Tuesday, November 25, 2008

Shepherd's Pie (Page 508)


  • Date: Saturday, November 22, 2008 -- 6pm
  • Location: Bloomington, IN
  • Kitchen: My Apartment
  • Dining Companion: Matty
  • Recipe Rating: A-

People often ask me, "Do you have any good recipes left in The Book at this point?" I always answer emphatically, "Yes!" In particular, the meat sections of The Book are still full of things that sound completely delicious which I haven't made yet. This was one such recipe. Mmmm... Shepherd's Pie. This is not a super-quick recipe, but it is a super-delicious one. I started by blanching and peeling some pearl onions (Cursed pearl onions -- not only are they a pain in my ass, but the recipe would have also tasted better with regular onions. My special gentleman declared that he would have given this recipe an A had it called for chopped onion, but the pearl onions dragged it down to an A-). Then I browned pieces of lamb shoulder with some garlic in a big cast iron pan. I deglazed the pan with white wine. Then I added tomato paste, beef stock, water, fresh thyme, the lamb, the pearl onions, chopped leeks, sliced carrots, chopped turnips, salt, and pepper, and brought it to a simmer. Note: I don't have a Dutch oven, so I tried to make this in a huge cast iron skillet. It was not big enough, and at this stage I had vegetables and lamb overflowing out of my skillet. I covered the skillet with foil and put it in a 350 degree oven to braise for about 2 hours. In the meantime, I cooked some potatoes, put them through a ricer and mixed them with cream, milk, butter, salt, and pepper, to form some awesome mashed potatoes. When the lamb was done, I made a buerre manie (flour smushed together with butter) to thicken the sauce the lamb had cooked in. Then I spread the mashed potatoes over the lamb and broiled until browned. The result: deliciousness! I can't say enough wonderful things about braising, and braised lamb is AWESOME. The sauce it was in was flavorful and delicious and the vegetables were very tasty (minus the pearl onions, which both my special gentleman and I weren't crazy about). The mashed potatoes on top were also fabulous, and when it got all mixed together after serving, the lamb sauce acted as a yummy gravy for the potatoes. This was wonderful cold weather comfort food. I have been eating it for days, and it only got better after a day or two in the fridge. Very, very tasty.

Here is the recipe.

I was an undergraduate at Stanford, where they are on quarters rather than semesters. Ten weeks isn't very long, so the quarter would always fly by before you knew what happened. The first day of class was rapidly followed by the first midterms, and before you knew it you were taking finals. It was a whirlwind. I went to graduate school at MIT, which is on semesters. It was a gentle introduction to semester life because MIT has more student holidays than any other school I have ever heard of. MIT students get off for anything that is even remotely a holiday. President's Day? A day off. Patriot's Day? A day off. Columbus Day? Two days off, etc, etc... Then, on top of all that there are many other random student holidays (unofficially referred to as "suicide prevention days" which are thrown into the mix). So as semesters go, the semesters at MIT are pretty easy to handle. You have at least one day a month where classes are canceled, and usually more. But now I teach at a big state school, where they seem to be very serious about how many class days should be in a semester. So our fall semester usually starts in August, and the day before Thanksgiving is our first day off of the term. That is a LONG stretch with no break. I teach two classes, which are both Monday-Wednesday-Friday, so this term I gave more than 70 lectures before we had a student holiday. Crazy! Basically what I am saying is this: I am excited to be on break! I taught yesterday, and now I have a break from teaching for the rest of the week! I do love to teach, but this is a rough time in the semester for the students too. They are tired, I am tired -- everyone needs and appreciates this break! And when we go back next week there are only a couple weeks left before finals. Yay for Thanksgiving break!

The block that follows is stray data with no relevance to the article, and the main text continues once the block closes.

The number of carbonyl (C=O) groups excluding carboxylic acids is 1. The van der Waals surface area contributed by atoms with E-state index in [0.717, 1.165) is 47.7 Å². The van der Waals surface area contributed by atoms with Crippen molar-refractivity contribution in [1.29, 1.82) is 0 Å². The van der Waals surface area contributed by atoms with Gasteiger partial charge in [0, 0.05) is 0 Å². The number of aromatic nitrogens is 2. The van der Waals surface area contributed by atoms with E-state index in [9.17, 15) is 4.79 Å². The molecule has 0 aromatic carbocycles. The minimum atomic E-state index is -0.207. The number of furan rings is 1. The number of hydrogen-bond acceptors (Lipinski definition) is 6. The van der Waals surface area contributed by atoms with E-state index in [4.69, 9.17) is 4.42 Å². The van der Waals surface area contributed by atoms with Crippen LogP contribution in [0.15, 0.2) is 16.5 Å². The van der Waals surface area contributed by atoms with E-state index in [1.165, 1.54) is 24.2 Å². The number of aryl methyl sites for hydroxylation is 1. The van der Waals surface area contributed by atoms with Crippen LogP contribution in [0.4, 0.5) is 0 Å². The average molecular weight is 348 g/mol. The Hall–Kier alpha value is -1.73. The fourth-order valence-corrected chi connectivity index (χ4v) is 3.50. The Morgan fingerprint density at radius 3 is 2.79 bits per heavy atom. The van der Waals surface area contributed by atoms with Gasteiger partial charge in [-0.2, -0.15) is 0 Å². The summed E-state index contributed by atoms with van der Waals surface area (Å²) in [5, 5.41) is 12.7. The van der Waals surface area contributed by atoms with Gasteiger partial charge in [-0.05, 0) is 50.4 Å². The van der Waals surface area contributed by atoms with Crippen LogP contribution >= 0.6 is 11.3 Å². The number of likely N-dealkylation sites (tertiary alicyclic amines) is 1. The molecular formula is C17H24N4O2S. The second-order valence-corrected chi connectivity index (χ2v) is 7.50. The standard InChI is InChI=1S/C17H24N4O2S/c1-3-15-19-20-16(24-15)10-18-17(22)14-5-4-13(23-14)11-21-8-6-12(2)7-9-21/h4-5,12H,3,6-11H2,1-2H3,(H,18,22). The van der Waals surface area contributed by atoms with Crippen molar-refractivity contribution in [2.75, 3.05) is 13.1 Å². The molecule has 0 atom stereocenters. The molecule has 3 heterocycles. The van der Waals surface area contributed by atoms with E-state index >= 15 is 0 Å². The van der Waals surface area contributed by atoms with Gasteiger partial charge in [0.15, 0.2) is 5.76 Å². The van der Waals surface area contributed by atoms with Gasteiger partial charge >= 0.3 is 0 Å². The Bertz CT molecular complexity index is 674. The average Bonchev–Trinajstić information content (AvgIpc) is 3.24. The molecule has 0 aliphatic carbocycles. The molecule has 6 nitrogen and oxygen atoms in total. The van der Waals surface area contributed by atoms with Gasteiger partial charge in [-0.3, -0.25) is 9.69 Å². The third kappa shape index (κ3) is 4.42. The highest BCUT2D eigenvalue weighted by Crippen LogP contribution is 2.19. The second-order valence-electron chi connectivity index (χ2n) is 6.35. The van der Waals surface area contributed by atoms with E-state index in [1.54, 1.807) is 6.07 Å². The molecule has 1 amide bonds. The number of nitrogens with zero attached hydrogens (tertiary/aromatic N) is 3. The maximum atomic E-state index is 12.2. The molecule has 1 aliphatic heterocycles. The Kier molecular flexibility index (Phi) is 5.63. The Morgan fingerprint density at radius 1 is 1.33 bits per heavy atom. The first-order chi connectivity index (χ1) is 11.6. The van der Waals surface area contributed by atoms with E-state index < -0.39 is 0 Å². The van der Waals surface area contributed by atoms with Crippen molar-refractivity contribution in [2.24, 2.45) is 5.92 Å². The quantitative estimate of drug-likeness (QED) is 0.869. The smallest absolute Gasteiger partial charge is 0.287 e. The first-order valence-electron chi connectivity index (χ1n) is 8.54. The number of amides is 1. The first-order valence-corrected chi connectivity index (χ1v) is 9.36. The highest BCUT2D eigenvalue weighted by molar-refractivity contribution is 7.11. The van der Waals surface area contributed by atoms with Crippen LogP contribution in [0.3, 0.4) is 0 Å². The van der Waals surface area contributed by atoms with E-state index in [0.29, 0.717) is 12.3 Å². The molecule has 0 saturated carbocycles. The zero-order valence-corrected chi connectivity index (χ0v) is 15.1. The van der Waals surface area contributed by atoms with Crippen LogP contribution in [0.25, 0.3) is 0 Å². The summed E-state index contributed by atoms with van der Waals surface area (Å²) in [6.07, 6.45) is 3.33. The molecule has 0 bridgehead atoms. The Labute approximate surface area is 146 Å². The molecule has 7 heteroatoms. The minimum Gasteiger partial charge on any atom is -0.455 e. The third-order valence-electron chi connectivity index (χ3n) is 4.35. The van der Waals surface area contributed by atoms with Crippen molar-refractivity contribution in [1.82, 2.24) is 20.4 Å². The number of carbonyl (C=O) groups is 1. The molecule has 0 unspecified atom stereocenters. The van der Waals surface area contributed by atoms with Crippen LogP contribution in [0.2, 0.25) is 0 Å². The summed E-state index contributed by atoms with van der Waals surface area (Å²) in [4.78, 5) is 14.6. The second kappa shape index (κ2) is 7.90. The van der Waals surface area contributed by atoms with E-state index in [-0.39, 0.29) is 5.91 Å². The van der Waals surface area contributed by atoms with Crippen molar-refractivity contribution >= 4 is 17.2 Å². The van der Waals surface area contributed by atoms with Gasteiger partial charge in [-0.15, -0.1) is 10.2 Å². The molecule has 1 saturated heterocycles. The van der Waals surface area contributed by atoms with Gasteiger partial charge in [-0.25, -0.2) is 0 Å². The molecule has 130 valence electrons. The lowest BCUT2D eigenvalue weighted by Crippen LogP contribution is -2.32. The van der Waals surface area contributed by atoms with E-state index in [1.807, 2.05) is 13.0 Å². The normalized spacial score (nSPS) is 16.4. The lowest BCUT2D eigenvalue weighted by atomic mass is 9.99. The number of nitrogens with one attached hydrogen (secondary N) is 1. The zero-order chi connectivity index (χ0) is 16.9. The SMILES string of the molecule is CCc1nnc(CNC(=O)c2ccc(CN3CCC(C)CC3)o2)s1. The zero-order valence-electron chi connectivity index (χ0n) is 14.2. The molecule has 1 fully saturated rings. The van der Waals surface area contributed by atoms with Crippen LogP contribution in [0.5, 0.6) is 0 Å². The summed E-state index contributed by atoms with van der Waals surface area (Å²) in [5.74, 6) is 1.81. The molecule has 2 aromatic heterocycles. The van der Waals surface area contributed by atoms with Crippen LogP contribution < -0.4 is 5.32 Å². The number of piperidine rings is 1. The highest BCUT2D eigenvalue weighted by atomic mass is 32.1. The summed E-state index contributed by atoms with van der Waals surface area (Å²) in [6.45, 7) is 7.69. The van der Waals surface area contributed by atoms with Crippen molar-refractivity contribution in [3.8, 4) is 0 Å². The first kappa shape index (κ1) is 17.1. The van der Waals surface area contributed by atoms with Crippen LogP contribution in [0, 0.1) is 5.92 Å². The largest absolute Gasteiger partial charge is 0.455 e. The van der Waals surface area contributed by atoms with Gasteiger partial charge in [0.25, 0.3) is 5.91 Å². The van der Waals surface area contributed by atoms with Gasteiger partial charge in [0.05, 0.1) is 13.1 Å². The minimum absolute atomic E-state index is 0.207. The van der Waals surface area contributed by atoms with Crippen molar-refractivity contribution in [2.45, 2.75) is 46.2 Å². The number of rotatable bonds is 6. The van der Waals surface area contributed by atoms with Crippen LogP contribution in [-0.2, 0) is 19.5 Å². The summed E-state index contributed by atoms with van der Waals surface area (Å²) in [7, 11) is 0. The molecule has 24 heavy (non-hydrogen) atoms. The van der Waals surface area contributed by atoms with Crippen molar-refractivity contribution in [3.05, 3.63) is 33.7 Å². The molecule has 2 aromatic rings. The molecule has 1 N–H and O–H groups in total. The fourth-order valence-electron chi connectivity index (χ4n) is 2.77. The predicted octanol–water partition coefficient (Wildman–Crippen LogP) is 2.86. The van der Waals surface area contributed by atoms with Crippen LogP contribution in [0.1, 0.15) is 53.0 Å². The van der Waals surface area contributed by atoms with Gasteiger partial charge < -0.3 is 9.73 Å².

Kitchen Vixen said...

I went to a private school in Texas, and we had a "fall break" in the middle of October, which also came about as part of those "suicide preventation" days. Seeing as how we always hit the ground running in August and went till Thanksgiving, I was so grateful for that Fall Break.

Teena said...

Yeah I hear fall break is a marvelous thing. During one of my super-crazy weeks this term a lot of my friends were on fall break and I was deeply, deeply jealous!

Emilee said...

SUCK. I wish I had seen this review earlier. I'm making Shepherd's Pie tonight for B's birthday. The recipe I use is pretty similar, but doesn't have any white wine ... that sounds like an improvement. Hmmm, maybe I could squeeze in a(nother) trip to the grocery store. PS. I heart pearl onions.

Teena said...

Em -- How did your shepherd's pie come out? The addition of white wine was nice, but let's be honest: braised lamb is going to be delicious any which way you do it!

Happy Birthday to Brian!

Emilee said...

Eh -- it was just OK. Ardan 16 months, licked the bottom of his bowl, though! That was a nice compliment. :)

Teena said...

Only ok, huh? Yeah I made some braised lamb shoulder the other day which I expected to be amazing, but it was only so-so. Very disappointing!